Archive for the ‘autistic visual supports’ Category

Access Autistic Visual Supports

Friday, March 23rd, 2012

We know that the majority of children with autism spectrum ARE indeed visual thinkers and learners, meaning that they think in images/picture and for the main will better understand visual teachings and information.

It is therefore vital that we aim to teach and provide information more visually. For example using autistic visual supports like flash cards, communication cards and social stories etc…

Access autistic visual supports at:

http://www.autismsocialstories.com  there ARE various supports for children with autism spectrum available on this site.

Typically children on the autism spectrum have difficulties with social awareness and communication and will struggle to make sense of the ever changing and unpredictable world which surrounds them. These difficulties are often a major cause for stress and anxiety in many children on the autism spectrum.

By using visual supports for autism YOU can help your child with ASD better cope and understand things and situations which they find difficult, like for example asking questions, sharing, respecting personal space, asking other kids to play and so on…

Autistic visual supports such as social stories ARE designed to show the child with ASD what to expect and what is expected of them. The social story WILL answer the ever important “wh” questions – who, what, why, when and where as well as “HOW” and should also offer the child on the spectrum an insight into the thoughts, feelings and emotions of others which is an area of considerable weakness in most children with autism.

The often aloof appearance of many children with autism can make them appear selfish, but this is not their intention or the case. This appearance is merely a lack of social awareness skills. Unlike typically developing youngsters the child on the spectrum WILL NOT learn social and communication skills in the normal manner – ie: people watching, from peers and the environment.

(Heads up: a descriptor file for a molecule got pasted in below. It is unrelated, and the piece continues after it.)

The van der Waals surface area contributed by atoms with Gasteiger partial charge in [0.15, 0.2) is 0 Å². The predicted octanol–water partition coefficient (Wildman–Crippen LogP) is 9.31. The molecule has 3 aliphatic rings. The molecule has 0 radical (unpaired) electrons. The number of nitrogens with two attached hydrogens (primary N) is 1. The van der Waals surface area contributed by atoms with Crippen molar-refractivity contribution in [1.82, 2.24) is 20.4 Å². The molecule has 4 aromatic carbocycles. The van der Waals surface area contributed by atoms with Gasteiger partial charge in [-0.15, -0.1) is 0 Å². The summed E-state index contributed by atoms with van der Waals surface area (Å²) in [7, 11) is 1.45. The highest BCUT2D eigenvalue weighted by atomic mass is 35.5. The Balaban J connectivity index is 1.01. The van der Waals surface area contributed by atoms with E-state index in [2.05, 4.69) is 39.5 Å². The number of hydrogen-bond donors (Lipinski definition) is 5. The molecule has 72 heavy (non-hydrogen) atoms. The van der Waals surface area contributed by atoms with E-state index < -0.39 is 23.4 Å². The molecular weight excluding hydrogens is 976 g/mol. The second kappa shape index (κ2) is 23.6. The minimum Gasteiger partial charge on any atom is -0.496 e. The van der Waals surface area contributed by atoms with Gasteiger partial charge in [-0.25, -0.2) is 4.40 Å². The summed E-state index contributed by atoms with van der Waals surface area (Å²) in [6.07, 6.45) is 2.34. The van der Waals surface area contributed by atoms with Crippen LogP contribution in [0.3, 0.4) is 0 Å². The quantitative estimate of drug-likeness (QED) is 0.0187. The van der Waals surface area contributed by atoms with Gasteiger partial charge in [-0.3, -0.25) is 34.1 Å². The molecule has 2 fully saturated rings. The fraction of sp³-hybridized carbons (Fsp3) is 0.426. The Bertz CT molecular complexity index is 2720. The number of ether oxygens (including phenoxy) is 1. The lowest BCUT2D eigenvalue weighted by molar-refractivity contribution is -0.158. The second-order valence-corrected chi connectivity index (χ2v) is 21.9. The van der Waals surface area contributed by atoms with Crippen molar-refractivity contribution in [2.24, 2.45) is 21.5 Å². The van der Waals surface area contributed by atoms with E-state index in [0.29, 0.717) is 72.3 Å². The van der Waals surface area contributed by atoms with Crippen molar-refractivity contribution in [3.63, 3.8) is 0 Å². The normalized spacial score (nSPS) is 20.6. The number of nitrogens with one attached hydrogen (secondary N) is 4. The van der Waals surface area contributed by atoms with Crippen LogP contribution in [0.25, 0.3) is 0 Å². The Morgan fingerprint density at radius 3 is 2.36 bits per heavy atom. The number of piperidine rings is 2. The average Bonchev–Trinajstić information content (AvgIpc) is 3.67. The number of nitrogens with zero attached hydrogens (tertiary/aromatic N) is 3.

For children on the autism spectrum direct teaching is generally needed. This direct teaching is done using autistic visual supports.

Access autistic visual supports to help you teach and calm your child with ASD visit: http://www.autismsocialstories.com  where you will find immediate downloads of social stories as well as information on how visual supports for autism work.

You will also be able to access autistic visual supports like: communication cards, flash cards and visual social story cards and folders.

http://www.autismsocialstories.com

http://www.autismsocialstories.com/school

http://www.autismsocialstories.com/behavior

http://www.autismsocialstories.com/social_skills

 

Autistic Visual Supports

Tuesday, February 7th, 2012

Individuals with autism ARE typically “Visual Thinkers – Visual Learners”, this means that they think in pictures and images and use speech / words as a secondary language.

“I think in pictures. Words are like a second language to me…when somebody speaks to me, his words are instantly translated into pictures… One of the most profound mysteries of autism has been the remarkable ability of most autistic people to excel at visual spatial skills while performing so poorly at verbal skills.” (Grandin, 1995).

Therefore presenting information and guidance visually will have a much better impact on individuals with autism.  There are a number of visual supports for autism which WILL help your child on the spectrum learn skills and behaviours that they find confusing, stressful or simply do not understand.

Autistic Visual Supports like: Social Skills Stories, Communication Picture Cards (flash cards), PECS and so on CAN be quickly and easily implemented and need NO formal training to use.

Social Skills Stories are short descriptive visual representations of a skill or behaviour. The social story breaks the skill down into smaller components, removes and un-necessary fluff or language and explains How and why something happens.